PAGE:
In a previous post, we told of Canadian banjo picker Jayme Stone’s journey through West Africa in preparation for an upcoming CD based on African banjo music. He has agreed to send us a series of updates from Africa – a banjo travelogue of sorts. Part 1 follows – with photos.
Your morning is my afternoon here in Bamako, Mali. We’re currently sweltering at about 100 degrees.
I’ve been here about four days and starting to find my rhythm and my wits. It a rather serious culture shock. I’m in the capital, but it hardly looks like a city. No maps, hardly a paved road in sight and people everywhere. The sun is blazing, the earth is a burnt orange and everything (goats, children, banjo cases) is layered with dust.
The scale of poverty is astounding. The home I’m staying is considered more ‘European’, which only seems to mean there is electricity, running water and flushing toilet. I am trying hard to re-calibrate my scales, because these amenities are hardly the case for most. The typical household is a concrete box, a hole in the ground for a toilet, well water nearby and an outdoor thatched patchwork canopy for a living room. There are beautiful children everywhere, occupying themselves in the sun, the older ones often caring for the little ones. They swarm when I bring out a camera and can’t get enough of watching their faces appear on the screen afterwards. We eat with our hands out of one communal bowl, a custom that has my western alarm bells ringing. Oh well…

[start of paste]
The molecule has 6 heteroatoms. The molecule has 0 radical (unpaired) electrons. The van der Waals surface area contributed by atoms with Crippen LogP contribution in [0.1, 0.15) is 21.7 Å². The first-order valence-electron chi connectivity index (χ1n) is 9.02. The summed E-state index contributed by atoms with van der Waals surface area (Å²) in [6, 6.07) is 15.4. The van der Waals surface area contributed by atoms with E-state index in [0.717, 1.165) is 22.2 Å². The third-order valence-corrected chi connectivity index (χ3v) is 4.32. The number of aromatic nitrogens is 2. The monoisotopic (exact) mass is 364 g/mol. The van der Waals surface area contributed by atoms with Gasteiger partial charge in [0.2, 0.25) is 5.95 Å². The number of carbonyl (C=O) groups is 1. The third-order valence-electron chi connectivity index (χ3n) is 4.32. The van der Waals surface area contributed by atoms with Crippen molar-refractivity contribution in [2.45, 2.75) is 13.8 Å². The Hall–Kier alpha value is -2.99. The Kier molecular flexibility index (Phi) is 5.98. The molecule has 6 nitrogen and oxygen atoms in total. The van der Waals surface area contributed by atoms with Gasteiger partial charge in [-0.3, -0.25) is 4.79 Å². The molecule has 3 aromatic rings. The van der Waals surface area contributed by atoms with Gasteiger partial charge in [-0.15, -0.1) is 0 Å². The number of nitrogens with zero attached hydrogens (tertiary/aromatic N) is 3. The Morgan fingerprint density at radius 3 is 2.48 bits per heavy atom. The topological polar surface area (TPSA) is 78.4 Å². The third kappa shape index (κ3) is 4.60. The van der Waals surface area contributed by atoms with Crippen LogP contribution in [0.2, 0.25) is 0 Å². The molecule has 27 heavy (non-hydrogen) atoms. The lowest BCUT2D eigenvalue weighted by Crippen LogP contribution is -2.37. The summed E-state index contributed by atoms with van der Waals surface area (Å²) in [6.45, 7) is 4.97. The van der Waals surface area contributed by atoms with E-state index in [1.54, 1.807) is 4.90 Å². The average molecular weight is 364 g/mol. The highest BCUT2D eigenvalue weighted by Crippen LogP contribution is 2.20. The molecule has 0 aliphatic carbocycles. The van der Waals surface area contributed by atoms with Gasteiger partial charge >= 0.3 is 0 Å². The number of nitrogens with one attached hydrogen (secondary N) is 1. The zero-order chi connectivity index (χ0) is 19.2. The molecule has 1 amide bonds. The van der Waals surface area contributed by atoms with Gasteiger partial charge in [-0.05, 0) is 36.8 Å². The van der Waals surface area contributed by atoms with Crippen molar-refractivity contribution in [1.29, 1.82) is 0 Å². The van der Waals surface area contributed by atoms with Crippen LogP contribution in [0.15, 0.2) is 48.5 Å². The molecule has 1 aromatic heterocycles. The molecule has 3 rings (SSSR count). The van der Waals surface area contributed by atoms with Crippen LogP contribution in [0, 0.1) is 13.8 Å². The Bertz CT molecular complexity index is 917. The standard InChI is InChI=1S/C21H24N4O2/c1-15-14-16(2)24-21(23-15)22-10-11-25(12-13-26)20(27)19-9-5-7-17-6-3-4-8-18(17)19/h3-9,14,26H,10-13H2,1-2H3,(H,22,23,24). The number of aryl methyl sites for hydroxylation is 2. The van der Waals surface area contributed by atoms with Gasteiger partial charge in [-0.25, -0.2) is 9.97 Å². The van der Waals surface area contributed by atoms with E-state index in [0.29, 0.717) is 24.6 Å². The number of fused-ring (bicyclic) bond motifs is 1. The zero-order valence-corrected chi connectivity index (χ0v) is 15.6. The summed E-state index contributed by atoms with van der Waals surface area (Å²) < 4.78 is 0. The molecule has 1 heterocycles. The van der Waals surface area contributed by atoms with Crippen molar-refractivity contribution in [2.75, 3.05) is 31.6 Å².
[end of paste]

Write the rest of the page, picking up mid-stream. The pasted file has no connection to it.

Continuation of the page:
When the music begins, everything melts away and everyone participates. Dancing, clapping, singing, playing calabash. I spent the last two days with a powerful kamel n’goni player and singer named Jah Youssouf: jahyoussouf.calabashmusic.com
We mostly played his original music the first day. Even though I can always find something to play, the rhythms are snaky: just when you think you found the downbeat, look out! Smiles abound and the connection is tangible and joyous, even with very little speaking. When I meet new people, I’ve been playing an ali farka toure song that I once learned. They instantly recognize it and the whole room is singing and clapping by the end. Ali Farka is something like the Bob Mylan of Mali. No one knows what a banjo is, though they are excited when I manage to learn a song.
Most of the women and children speak Bambara, for everyone else it’s French. When I ask if people speak English, the response is a grin and “small, small” (which is all they know how to say). My French is hopefully improving, but in the meantime, it’s just “petit, petit.”
I could go on forever without truly capturing the spirit of this place. Hopefully a few photographs will do. If all goes well, I might be online every few days. Blessings to everyone over on the other shore.